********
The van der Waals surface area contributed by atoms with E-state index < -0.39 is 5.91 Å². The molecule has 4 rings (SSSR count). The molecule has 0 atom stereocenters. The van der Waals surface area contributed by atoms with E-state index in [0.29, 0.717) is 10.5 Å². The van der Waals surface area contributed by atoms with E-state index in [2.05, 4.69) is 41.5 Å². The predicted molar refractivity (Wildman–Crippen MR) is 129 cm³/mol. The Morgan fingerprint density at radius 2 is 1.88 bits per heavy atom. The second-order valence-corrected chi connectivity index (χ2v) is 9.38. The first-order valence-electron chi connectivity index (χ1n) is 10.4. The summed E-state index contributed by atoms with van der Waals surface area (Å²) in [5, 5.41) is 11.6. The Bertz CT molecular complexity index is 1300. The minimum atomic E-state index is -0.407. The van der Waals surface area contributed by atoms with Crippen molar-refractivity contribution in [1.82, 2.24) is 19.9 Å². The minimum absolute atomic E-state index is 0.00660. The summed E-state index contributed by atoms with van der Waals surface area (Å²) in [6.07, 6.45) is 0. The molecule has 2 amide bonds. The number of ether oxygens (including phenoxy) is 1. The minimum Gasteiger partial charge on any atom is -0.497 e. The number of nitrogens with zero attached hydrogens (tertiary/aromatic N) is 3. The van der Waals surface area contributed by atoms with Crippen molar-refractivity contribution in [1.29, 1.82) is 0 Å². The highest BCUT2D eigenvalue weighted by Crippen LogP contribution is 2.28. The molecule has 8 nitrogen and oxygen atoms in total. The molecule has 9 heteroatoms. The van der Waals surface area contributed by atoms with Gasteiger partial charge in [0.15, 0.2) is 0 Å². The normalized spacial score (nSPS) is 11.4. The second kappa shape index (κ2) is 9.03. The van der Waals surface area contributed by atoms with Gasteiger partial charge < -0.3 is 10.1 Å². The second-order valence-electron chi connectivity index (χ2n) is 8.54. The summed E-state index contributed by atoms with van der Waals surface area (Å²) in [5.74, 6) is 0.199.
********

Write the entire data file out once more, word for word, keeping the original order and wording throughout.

The van der Waals surface area contributed by atoms with E-state index < -0.39 is 5.91 Å². The molecule has 4 rings (SSSR count). The molecule has 0 atom stereocenters. The van der Waals surface area contributed by atoms with E-state index in [0.29, 0.717) is 10.5 Å². The van der Waals surface area contributed by atoms with E-state index in [2.05, 4.69) is 41.5 Å². The predicted molar refractivity (Wildman–Crippen MR) is 129 cm³/mol. The Morgan fingerprint density at radius 2 is 1.88 bits per heavy atom. The second-order valence-corrected chi connectivity index (χ2v) is 9.38. The first-order valence-electron chi connectivity index (χ1n) is 10.4. The summed E-state index contributed by atoms with van der Waals surface area (Å²) in [5, 5.41) is 11.6. The Bertz CT molecular complexity index is 1300. The minimum atomic E-state index is -0.407. The van der Waals surface area contributed by atoms with Crippen molar-refractivity contribution in [1.82, 2.24) is 19.9 Å². The minimum absolute atomic E-state index is 0.00660. The summed E-state index contributed by atoms with van der Waals surface area (Å²) in [6.07, 6.45) is 0. The molecule has 2 amide bonds. The number of ether oxygens (including phenoxy) is 1. The minimum Gasteiger partial charge on any atom is -0.497 e. The number of nitrogens with zero attached hydrogens (tertiary/aromatic N) is 3. The van der Waals surface area contributed by atoms with Crippen molar-refractivity contribution in [1.29, 1.82) is 0 Å². The highest BCUT2D eigenvalue weighted by Crippen LogP contribution is 2.28. The molecule has 8 nitrogen and oxygen atoms in total. The molecule has 9 heteroatoms. The van der Waals surface area contributed by atoms with Gasteiger partial charge in [0.15, 0.2) is 0 Å². The normalized spacial score (nSPS) is 11.4. The second kappa shape index (κ2) is 9.03. The van der Waals surface area contributed by atoms with Gasteiger partial charge < -0.3 is 10.1 Å². The second-order valence-electron chi connectivity index (χ2n) is 8.54. The summed E-state index contributed by atoms with van der Waals surface area (Å²) in [5.74, 6) is 0.199.